Fixturing a spring atelevated temperature to minimize loss of load at operating temperature.

The spiral for (open or closed) of compression, extension, and torsion springs.

Hooke’s Law:
Load is proportional to displacement.

Open loops or ends of extension springs.

Hot pressing:
see Heat setting

Hydrogen embrittlement:
Hydrogen absorbed in electroplating or pickling of carbon steels, tending to make the spring material brittle and susceptible to cracking and failure, particularly under sustained loads.

Mechanical energy loss occurring during loading and unloading of a spring within the elastic range. It is illustrated by the area between load deflection curves.

Initial Tension:
A force that tends to keep coils of a close-wound extension spring closed and which must be overcome before the coils start to open.

Formed ends with minimal gaps at the ends of extension springs.

Mean Diameter (D):
The average diameter of the mass of spring material, equal to one-half the sum of the outside and inside diameters. In a helical spring, this is the equivalent to the outside diameter minus one wire diameter.

Modulus in Shear or Torsion (G):
(Modulus of Rigidity G) Coefficient of stiffness used for compression and extension springs.

Modulus in Tension or Bending (E):
(Young Modulus E) Coefficient or stiffness used for torsion or flat springs.

Moment (M):
A product of the distance from the spring axis to the point of load application, and the force component normal to the distance line.

Natural Frequency (n):
Lowest inherent rate of free vibration of a spring vibrating between its own ends.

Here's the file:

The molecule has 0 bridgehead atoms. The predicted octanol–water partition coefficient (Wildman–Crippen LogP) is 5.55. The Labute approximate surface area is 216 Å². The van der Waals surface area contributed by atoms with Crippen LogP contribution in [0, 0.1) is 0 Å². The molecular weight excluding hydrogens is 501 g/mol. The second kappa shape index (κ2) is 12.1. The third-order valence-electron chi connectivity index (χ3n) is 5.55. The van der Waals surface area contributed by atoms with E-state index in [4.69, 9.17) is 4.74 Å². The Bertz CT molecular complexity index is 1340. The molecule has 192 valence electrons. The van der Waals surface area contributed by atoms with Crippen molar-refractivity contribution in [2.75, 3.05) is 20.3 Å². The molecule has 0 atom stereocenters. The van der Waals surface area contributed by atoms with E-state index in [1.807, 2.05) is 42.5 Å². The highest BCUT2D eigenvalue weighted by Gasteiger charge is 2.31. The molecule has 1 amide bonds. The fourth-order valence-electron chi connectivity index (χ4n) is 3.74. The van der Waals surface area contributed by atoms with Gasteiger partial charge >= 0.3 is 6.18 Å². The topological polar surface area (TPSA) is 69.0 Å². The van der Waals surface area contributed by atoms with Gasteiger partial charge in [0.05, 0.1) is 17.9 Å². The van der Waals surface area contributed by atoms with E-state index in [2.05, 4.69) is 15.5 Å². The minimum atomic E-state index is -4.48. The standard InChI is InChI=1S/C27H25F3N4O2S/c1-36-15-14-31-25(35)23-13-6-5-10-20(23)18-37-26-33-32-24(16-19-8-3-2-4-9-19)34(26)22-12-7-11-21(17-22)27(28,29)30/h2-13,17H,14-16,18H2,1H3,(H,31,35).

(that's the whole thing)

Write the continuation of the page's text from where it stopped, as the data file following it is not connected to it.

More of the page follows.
The process of heating carbon steel above its critical temperature and cooling at a controlled rate to achieve a fine pearlitic microstructure.

Pitch (p):
Distance from center to center of wire in adjacent coils in an open-wound spring.

Plain Ends:
End coils of a helical spring having a constant pitch and ends not squared.

Plain Ends, Ground:
Same as Plain Ends, except wire ends are ground square with the axis.

Rate (R):
Spring gradient, or change in load per unit of deflection.
Residual Stress: Stress mechanically induced by such means as set removal, shot-peening, cold working, or forming. It may be beneficial or not, depending on the spring application.

Permanent change of length, height, or position after a spring is stressed beyond the material’s elastic limit.

Set Point:
Stress at which some arbitrarily chosen amount of set (usually 2%) occurs. Set percentage is the set divided by the deflection which produced it.

Set Removal:
An operation which causes a permanent loss of length or height due to spring deflection.

Blasting the surfaces of spring material with steel or glass pellets to induce compressive stresses that improve fatigue life.

Slenderness Ratio:
Ratio of spring length to mean diameter L/D in helical springs.

Solid Height (LS):
Length of a compression spring when deflected under sufficient load to bring all adjacent coils into contact – no additional deflection is possible.

Spiral Springs:
Springs formed from flat strip or wire wound in the form of a spiral, loaded by torque about an axis normal to the plane of the spiral.

Spring Index (C):
Ratio of mean diameter to wire diameter.

Squared and Ground Ends:
See Closed and Ground Ends.

Squared Ends:
See Closed Ends.

Angular deviation, between the axis of a compression spring in a free state and a line normal to the end planes.

Stress Range:
Difference in operating stresses at minimum and maximum loads.

Stress Ratio:
Minimum stress divided by maximum stress.

Stress Relief:
A low temperature heat treatment given springs to relieve residual stresses produced by prior cold forming.

Torque (M):
See Moment.

Total Number of Coils (N):
The sum of the number of active and inactive coils in a spring body.